Apparently, Annie Dookhan (hereinafter, “Exchemist”), the chemist at the center of the Commonwealth’s drug lab problems, may have been estranged from veracity for longer than we thought.

As you would imagine, in order to even get her job at the lab, she had to show that she was qualified. She had to be educated in the field. And she was…so she said. Her resume indicates that she had a master’s degree in chemistry from the University of Massachusetts Boston.

That was fine…until the University of Massachusetts Boston became aware of the claim. Now that Exchemist has achieved some amount of infamy…the school has learned of it.

They show that the claim is not true. Close, though. She did request an application for the program…she just never completed it. Apparently, her education ended in 2001 when she finished undergraduate school.

Of course, falsifying a resume is not perjury, per se. After all, the resume is not under oath. Unless it is part of an application which is under the threat of perjury.

Which her job application was.

But that’s ok. testifying on the stand, while under oath, is perjury. We now know that she did that about her alleged degree on at least one occasion in August, 2010.

Of course, that may not be a big deal to someone who apparently was lying about so much else under oath for the last previous years.

Attorney Sam’s Take On Criminal Crime Fighters

As you know, I have combined the odyssey of Exchemist with the history of Detective Johnson earlier this year to ask, “and we believe that this is the only time this has happened….why?

I want to ask this without any of my usual sarcasm…both these things came to light within the same year. In both cases, we are taking the word of each of them as to how widespread the problem is. What the parameters were of their wrong doing.

In each case, the powers that be have decided not to bring criminal charges…at least, not yet.
In the meantime, non-employees of law enforcement are arrested for such crimes all the time.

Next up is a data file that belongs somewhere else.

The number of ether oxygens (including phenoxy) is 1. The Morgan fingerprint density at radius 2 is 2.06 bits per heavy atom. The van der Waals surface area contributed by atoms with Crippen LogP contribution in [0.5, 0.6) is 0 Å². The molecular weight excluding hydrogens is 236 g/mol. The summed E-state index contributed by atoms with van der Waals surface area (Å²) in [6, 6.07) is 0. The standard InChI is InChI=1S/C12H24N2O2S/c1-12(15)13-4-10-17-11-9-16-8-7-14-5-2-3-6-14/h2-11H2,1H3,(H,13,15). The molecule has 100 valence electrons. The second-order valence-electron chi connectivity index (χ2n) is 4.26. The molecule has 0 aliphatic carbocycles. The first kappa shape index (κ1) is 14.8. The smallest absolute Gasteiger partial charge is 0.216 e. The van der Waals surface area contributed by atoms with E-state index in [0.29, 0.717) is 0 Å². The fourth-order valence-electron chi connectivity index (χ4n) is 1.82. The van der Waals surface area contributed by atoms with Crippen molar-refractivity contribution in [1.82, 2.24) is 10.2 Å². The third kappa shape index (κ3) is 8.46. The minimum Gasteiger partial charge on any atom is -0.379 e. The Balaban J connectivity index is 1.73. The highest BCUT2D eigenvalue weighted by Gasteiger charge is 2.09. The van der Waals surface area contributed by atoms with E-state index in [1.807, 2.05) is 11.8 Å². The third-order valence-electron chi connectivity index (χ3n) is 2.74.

And yet, in neither case, no matter how much we learn about the fooling said powers that these two found so easy…we hear nothing about independent checks to see what other such folks are out there…what safeguards are being instituted.

Is the bottom line here that, in order to enjoy a prosecution-free life of crime, one must work for Massachusetts law enforcement?

“Sam, let’s not lose perspective here. Isn’t what Exchem did just a technicality?”

No. We now know that she falsified evidence. In other words, took drugs and added them to samples which were negative for the presence of drugs, and so claimed that whoever had had said sample possessed illegal drugs.

“So, in other words, if she had testified truthfully, a jury might not believe the Commonwealth’s cases beyond a reasonable doubt? Is that the point?”

Only one piece of the point. The Commonwealth, if knowing and revealing this truth, would never have been able to go to the jury because it would have had NO evidence of a crucial element in the criminal charge…that the substance the defendant possessed was illegal drugs.

The matter would have had to be dismissed long before a jury got the chance to vote.

As for lying on her job application…that is the type of lie that might simply prevent a jury from believing her beyond a reasonable doubt. And, if the jury did not believe her beyond a reasonable doubt…then the jury would vote “not guilty”.

For the original story upon which this blog is based, please go to http://www.bostonglobe.com/metro/2012/09/25/chemist-center-state-drug-lab-scandal-did-not-have-master-degree-she-claimed-umass-officials-say/dGyMOLgULvS4ag94f8pjLN/story.html?event=event12

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